Reasons For The Differences Between The Chesapeake
Region And New England Region Essay, Research Paper
Reasons for the Differences between the Chesapeake Region and New England Region
The colonists that set off for the New World were all very much alike. For the most part they were whites, seeking new opportunities and freedom in the New World. As the colonists began to settle across the eastern portion of America, forming the thirteen colonies, there began to emerge a sharp contrast between the Chesapeake Region and the New England Region as early as the 1700s. This striking difference between the two areas emerged as a result of the economic differences between the two areas. The way each area produced wealth, distributed land, and established economic classes were all of paramount importance to the unique shaping of the two regions.
The earliest sign of differences between the two areas could be seen in the manner in which the colonies in the Chesapeake and New England region began to distribute the land to incoming settlers. The rich and fertile land in the Chesapeake region was far more economically valuable than the hard rocky soil of the New England region. Furthermore colonies in the Chesapeake or southern region such as Virginia and Maryland allowed for the private ownership and cultivation of the land. Governor Dale of Virginia concluded that such practices would give the colonists more personal incentive to work the land and thus the entire colony would fare better. Besides selling land, many of the southern colonies established a headright system in which a grant of 100 acres was made to each male settler, another 100 for his wife, and 50 acres for each child. This practice gave incentive for the entire family to cultivate the land. However, this was not the case in the New England region. Though some colonies in this region did attempt to replicate the headright system, privatization of land did not occur on such a large scale, as was the case in the Chesapeake region. Furthermore the deeply religious Puritan community gave most of its land to a central power (often being the church), the central power then in return created common lands, which many farmers worked together on. Even if some of the land was given for private ownership, these lands were often scattered and were far from the home of the farmer. As a result the incentive to farm was not as great as was in the southern region.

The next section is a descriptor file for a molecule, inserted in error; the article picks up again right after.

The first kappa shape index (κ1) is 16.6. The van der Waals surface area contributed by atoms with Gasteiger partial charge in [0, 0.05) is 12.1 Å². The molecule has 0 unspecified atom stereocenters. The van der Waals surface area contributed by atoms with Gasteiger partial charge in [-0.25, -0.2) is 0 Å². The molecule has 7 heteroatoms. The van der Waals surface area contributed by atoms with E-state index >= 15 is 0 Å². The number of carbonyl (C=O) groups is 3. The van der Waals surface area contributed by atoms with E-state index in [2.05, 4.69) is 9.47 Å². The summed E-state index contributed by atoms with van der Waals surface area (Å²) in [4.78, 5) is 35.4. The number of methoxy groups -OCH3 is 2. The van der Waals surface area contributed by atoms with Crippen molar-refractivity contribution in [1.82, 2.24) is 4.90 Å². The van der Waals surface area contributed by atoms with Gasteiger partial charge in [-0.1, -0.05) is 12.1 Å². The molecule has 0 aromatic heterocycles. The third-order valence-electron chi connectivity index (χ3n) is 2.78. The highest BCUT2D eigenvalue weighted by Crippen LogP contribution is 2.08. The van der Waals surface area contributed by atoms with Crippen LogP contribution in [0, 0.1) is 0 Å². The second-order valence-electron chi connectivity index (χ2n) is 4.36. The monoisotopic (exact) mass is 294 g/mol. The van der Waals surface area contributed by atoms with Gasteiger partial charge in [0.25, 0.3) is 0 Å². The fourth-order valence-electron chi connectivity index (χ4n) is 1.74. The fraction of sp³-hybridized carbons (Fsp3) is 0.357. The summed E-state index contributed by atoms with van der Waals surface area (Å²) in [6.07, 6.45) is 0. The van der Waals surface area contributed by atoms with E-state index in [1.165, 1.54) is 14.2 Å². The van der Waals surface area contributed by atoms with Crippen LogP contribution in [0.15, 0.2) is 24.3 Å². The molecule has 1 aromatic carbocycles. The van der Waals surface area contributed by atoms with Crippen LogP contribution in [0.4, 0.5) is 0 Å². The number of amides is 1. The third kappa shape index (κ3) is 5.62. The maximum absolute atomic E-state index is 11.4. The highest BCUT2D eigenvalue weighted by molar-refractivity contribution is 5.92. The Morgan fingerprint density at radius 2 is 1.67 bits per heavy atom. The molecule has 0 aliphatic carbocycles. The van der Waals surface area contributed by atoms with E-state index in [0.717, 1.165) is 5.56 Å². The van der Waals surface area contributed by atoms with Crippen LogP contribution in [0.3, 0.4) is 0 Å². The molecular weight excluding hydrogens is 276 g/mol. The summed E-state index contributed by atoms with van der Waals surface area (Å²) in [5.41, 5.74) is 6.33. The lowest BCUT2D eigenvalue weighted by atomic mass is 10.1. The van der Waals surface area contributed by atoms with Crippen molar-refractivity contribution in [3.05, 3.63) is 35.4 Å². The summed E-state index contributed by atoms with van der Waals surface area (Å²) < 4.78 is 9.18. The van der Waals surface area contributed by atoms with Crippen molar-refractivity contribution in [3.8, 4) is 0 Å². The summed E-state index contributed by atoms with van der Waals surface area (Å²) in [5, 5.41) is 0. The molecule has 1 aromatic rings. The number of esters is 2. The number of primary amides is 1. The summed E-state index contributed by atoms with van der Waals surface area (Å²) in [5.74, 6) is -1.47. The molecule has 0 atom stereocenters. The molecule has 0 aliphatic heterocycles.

Since the emphasis on cultivation was much less in New England, it was necessary for the economic opportunities in New England to become more varied. For example, a substantial whaling business emerged on Cape Cod and the coast, timber businesses began to develop to support the ship-building in the seaport towns, the rum-making enterprise grew as sugar was imported from the Caribbean into Rhode Island, and a variety of fishing and coastal businesses flourished out of necessity. Such variety, however, did not appear in the Chesapeake region. Since there was great incentive to cultivate the lands, the southern economy grew around agriculture, specifically the cultivation of cash crops. Such cash crops included indigo, rice paddies, and
tobacco. The acquisition of land was crucial to making the greatest profit in the cultivation of cash crops. Therefore a characteristic of the southern farmer included owning large amounts of land.
The types of social classes that emerged from these two different economies were as different as the economies themselves. As mentioned before, the key to success to gaining wealth in the southern economy was acquisition of more land. The more land one had, the greater amount of crops that could be planted and eventually sold. Under this system the rich would become richer because the acquisition of land would be easier for those who have more wealth available to them. Because of this the social stratification in the south widened. The poorer farmers were unable to increase their land holdings and a large portion of the population were African slaves who had absolutely no opportunity to further themselves on the economic ladder. By contrast the social stratification in New England was much more narrow with 80% of the society being somewhere in the middle. This was so because landownership didn t translate to greater wealth and in the industrial vectors of economy the chance to better oneself were far greater than in the agricultural economy of the south.
Economic forces have been very influential forces throughout much of history. And we can see that economic influences did indeed create the two very distinct societies of the Chesapeake and New England regions. Such regional differences were for the most part put aside during the revolution, but would return to haunt the nation and eventually be the cause of the Civil War.